Bias can be such a subtle thing. As I read through this piece I was struck by what was left out. Witness:-
The banks survived and didn't stop lending, which had more to do with New Zealand getting through the recession than any of the Government's ideas.
Hmmmmm. I seem to recall that the gummint made it clear to the banks, time and time again, that they had to keep lending 'or else.' Somewhere in there was also a government guarantee given to the same banks - introduced by Labour in its dying moments and later enhanced by the current administration.
His mind, and Key's, was fixed on avoiding an international credit rating downgrade which would have made it more difficult and expensive to get the money.
English managed to stay on the tightrope. Core spending was maintained while "poor quality" programmes were cut across the board. Many of the previous government's pet projects were canned and payments into the superannuation fund were frozen. There was no ratings downgrade.
A prime reason our banks WERE able to keep lending and keep interest rates modest was the fact - conveniently ignored by NZPA - that an unexpected ratings up-grade resulted. A truly remarkable achievement.
By year end one thing was becoming clear - Key isn't leading a reformist government. There's no agenda for the sort of changes the business sector thought they were going to get. It might be more business-friendly than Labour but it's well short of an embrace. It is, as he said it would be, a pragmatic centre-right government.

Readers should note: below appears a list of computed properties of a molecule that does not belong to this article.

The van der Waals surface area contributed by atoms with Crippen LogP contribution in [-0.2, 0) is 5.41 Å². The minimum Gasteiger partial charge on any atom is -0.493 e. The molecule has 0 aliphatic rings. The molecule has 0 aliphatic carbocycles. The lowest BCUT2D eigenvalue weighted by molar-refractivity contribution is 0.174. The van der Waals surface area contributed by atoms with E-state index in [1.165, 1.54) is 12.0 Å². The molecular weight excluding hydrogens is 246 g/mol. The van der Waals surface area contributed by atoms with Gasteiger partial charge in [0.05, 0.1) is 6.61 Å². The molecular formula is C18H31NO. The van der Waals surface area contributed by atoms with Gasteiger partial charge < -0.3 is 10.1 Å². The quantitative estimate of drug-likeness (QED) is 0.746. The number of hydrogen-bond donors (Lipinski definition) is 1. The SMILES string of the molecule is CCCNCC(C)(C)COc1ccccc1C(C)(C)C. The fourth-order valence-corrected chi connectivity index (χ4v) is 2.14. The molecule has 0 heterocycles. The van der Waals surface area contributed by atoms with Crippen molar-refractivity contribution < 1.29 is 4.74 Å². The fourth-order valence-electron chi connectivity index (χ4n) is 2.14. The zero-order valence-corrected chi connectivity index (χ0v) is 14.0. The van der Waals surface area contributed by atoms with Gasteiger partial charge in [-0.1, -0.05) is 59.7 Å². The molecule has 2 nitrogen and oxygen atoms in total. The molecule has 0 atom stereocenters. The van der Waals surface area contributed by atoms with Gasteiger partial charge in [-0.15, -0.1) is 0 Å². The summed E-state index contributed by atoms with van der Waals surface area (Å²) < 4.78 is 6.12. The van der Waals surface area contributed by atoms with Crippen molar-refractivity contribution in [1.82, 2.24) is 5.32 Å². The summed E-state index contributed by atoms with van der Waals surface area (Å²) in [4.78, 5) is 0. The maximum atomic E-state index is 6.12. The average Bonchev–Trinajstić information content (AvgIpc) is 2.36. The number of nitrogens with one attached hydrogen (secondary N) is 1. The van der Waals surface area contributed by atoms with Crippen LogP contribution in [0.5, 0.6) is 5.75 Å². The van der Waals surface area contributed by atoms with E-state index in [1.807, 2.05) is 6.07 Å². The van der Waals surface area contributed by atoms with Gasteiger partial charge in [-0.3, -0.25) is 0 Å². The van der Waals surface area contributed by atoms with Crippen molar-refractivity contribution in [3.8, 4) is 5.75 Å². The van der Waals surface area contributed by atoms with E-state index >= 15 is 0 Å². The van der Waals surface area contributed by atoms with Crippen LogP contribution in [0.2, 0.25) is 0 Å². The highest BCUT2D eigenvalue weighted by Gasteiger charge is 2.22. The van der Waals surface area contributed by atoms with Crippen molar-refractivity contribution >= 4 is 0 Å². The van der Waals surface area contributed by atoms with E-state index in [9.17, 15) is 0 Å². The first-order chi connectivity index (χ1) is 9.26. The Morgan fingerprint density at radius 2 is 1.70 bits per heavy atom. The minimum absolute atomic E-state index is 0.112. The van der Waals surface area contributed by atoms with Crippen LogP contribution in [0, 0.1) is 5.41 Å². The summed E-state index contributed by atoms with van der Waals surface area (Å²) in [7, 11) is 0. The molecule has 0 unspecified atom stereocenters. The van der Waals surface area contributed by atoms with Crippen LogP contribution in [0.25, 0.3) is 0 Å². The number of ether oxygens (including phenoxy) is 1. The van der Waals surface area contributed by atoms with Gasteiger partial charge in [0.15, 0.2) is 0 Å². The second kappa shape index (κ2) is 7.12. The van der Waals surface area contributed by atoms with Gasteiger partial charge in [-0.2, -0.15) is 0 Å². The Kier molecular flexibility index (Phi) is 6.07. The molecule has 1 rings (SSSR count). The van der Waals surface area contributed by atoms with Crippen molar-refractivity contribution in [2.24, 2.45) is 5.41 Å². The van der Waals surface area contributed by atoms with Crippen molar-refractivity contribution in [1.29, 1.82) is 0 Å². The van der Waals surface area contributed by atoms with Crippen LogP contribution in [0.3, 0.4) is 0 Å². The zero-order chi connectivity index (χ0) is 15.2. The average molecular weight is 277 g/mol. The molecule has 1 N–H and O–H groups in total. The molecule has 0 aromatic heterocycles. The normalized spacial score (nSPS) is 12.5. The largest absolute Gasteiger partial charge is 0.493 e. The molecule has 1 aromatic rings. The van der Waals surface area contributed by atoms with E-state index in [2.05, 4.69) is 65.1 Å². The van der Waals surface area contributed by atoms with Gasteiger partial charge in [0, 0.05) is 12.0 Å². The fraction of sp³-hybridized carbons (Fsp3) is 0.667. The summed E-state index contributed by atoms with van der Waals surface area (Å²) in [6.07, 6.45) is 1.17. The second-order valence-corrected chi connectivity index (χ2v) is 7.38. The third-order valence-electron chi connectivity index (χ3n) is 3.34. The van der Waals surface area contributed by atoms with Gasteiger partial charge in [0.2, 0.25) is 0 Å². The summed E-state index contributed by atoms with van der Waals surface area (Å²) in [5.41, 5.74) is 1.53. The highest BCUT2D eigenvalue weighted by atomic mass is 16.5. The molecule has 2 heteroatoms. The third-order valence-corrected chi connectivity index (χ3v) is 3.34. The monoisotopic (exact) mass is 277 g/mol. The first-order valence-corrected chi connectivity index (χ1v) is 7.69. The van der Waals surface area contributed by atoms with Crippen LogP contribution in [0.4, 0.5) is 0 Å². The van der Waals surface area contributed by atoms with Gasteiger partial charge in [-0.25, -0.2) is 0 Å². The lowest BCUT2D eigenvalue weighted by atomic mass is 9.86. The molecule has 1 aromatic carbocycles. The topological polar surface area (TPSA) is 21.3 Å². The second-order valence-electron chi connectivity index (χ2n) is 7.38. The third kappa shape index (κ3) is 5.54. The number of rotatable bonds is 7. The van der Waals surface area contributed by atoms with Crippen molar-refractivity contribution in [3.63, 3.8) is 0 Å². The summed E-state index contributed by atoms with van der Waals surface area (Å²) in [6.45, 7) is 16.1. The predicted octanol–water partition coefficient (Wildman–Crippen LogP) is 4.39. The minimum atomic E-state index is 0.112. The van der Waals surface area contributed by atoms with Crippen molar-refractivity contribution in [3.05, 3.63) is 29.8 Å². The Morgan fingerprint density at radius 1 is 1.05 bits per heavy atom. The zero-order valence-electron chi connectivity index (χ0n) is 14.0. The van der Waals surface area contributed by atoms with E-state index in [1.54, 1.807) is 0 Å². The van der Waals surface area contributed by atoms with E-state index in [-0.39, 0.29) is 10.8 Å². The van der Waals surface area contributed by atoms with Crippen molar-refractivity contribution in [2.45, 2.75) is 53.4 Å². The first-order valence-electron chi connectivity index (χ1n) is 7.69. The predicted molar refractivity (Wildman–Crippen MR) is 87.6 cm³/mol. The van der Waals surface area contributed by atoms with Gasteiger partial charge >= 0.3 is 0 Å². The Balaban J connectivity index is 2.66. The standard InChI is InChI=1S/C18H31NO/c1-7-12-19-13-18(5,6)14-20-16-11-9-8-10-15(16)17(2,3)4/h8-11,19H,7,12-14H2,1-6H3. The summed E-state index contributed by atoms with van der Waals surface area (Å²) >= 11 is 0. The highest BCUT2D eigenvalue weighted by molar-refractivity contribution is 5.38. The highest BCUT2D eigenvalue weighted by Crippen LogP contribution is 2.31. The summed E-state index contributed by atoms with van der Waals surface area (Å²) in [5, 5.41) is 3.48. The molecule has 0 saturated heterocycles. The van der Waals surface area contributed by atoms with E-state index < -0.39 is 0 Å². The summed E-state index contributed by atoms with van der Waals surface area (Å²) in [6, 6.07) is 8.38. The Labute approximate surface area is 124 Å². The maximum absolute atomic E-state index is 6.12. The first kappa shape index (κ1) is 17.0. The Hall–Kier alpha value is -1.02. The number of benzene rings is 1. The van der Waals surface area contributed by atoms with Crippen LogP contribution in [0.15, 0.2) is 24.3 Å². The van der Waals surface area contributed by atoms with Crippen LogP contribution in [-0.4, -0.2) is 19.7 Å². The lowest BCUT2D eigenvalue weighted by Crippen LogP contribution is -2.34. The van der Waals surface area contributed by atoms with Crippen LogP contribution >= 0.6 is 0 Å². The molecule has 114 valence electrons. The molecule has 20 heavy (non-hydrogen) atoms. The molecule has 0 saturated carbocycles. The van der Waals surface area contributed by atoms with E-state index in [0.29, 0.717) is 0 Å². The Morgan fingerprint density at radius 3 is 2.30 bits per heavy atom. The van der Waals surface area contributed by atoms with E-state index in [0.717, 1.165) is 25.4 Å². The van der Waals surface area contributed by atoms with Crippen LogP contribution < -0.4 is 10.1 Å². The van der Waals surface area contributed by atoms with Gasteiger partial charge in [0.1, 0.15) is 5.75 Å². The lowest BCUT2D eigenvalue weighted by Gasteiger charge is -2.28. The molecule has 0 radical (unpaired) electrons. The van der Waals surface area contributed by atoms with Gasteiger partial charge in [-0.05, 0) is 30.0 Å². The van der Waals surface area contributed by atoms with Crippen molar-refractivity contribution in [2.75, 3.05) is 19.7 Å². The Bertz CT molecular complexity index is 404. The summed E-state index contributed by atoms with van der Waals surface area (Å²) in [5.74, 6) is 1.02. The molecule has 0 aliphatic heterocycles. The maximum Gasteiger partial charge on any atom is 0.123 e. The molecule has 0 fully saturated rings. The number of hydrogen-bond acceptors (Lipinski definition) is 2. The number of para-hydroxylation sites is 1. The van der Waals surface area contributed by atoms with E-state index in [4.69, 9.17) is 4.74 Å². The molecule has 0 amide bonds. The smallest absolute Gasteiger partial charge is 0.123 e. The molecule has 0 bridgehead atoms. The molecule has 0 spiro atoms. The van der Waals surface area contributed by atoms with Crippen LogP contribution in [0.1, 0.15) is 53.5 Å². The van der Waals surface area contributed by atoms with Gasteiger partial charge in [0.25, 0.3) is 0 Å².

Forgotten by NZPA are John Key's and Bill English's many election campaign promises that there will be no asset sales during the first term; and especially there will be no major boat rocking changes during a recession. NZPA doesn't seem to realise that while technically we have come out of recession, the figures released by the Reserve Bank yesterday indicate that we are only just out and in fact are still teetering on the brink. GDP growth for the September quarter was 0.2%.
Ignored by NZPA are the many signs of preparation for reform initiated during the first year - reform of taxation being one of the most significant.
Now let's see how they treated Philk Off and his mates.
Surprise surprise. As many bad things about Labour were hidden as were good things about National. That's how it's done, see?
Phil Goff says he knew it was going to be hard, the first year after losing an election always is. But Labour held a surprisingly upbeat annual conference and its caucus worked well with new backbenchers hitting their straps in Parliament.
I say, chaps. What about the damaging Indian sheila sooled onto Richard Worth by Phil Goff? What about his famous 'dole for millionaires'? What about his specially picked and fed to the media beneficiary battlers who turned out to be living a life of luxury as dole bludgers?
Commentators wrote death notices as Goff's popularity stayed in single figures but there were no challengers this year and there aren't likely to be any next year. Labour's support base didn't erode by much, staying around 30 per cent against its election night 33.9 per cent.
Never mind the cold hard fact that Labour's party vote dropped below 30% for a time and went as low as 27.5% as I recall.
But voters at last took notice of Labour and its leader, with polls showing a modest bounceback. Mission accomplished.Maybe Adolf has been asleep but I can recall only one poll in which Labour 'bounced back' a little since Goff's speech. Since then he has been dragged back into line by his caucus and party president so it's a bit early to be calling 'mission accomplished.'
So there you have it. NZPA exemplifies the media's ability to 'hide the decline.' All you do is select the data which suits your hypothesis. It's easier for journalists than it is for junk scientists though. Journos don't have to rig the peer review process because when it comes to lies and distortions, they are without peer.